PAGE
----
PERTH, Australia — Australian officials moved the search area for the lost Malaysian jetliner 680 miles to the northeast Friday, after a new analysis of radar data, and a plane quickly found objects that a ship set out to investigate.
A New Zealand military plane, one of nine aircraft hunting for Malaysia Airlines Flight 370, found the objects Friday, though the Australian Maritime Safety Authority said on Twitter that it would likely be Saturday before one of the six ships on the way could and determine whether the objects were plane wreckage. The three-week hunt for the jet has been filled with possible sightings, with hundreds of objects identified by satellite and others by plane, but so far not a single piece of debris has been confirmed.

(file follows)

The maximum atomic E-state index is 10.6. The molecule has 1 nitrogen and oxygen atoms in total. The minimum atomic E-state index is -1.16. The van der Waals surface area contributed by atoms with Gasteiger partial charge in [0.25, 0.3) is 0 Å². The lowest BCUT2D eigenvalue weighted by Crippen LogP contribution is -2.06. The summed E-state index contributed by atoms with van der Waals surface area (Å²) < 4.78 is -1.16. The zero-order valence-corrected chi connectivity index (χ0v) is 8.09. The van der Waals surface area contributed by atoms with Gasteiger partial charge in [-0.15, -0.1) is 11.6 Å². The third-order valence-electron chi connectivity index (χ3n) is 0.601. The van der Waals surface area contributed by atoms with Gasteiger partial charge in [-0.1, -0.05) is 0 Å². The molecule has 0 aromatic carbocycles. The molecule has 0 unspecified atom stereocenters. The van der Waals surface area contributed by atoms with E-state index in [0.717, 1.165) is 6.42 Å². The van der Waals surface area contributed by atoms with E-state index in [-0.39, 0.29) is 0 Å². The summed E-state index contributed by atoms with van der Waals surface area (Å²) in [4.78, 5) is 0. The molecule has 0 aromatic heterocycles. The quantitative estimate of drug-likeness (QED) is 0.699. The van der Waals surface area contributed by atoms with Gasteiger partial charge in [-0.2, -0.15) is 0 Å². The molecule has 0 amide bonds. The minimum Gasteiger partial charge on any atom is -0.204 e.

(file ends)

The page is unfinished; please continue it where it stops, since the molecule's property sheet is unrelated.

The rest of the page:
Australian officials said they turned away from the old search area, which they had combed for a week, because a new analysis of radar data suggests the plane had flown faster and therefore ran out of fuel more quickly than previously estimated. The new area is closer to land and has calmer weather than the old one, which will make searching easier.
"We have moved on" from the old search area, said John Young, manager of AMSA's emergency response division.
The radar data that was re-analyzed was received soon after Flight 370 lost communications and veered from its scheduled path March 8. The Beijing-bound flight carrying 239 people turned around soon after taking off from Kuala Lumpur, flew west toward the Malacca Strait and disappeared from radar.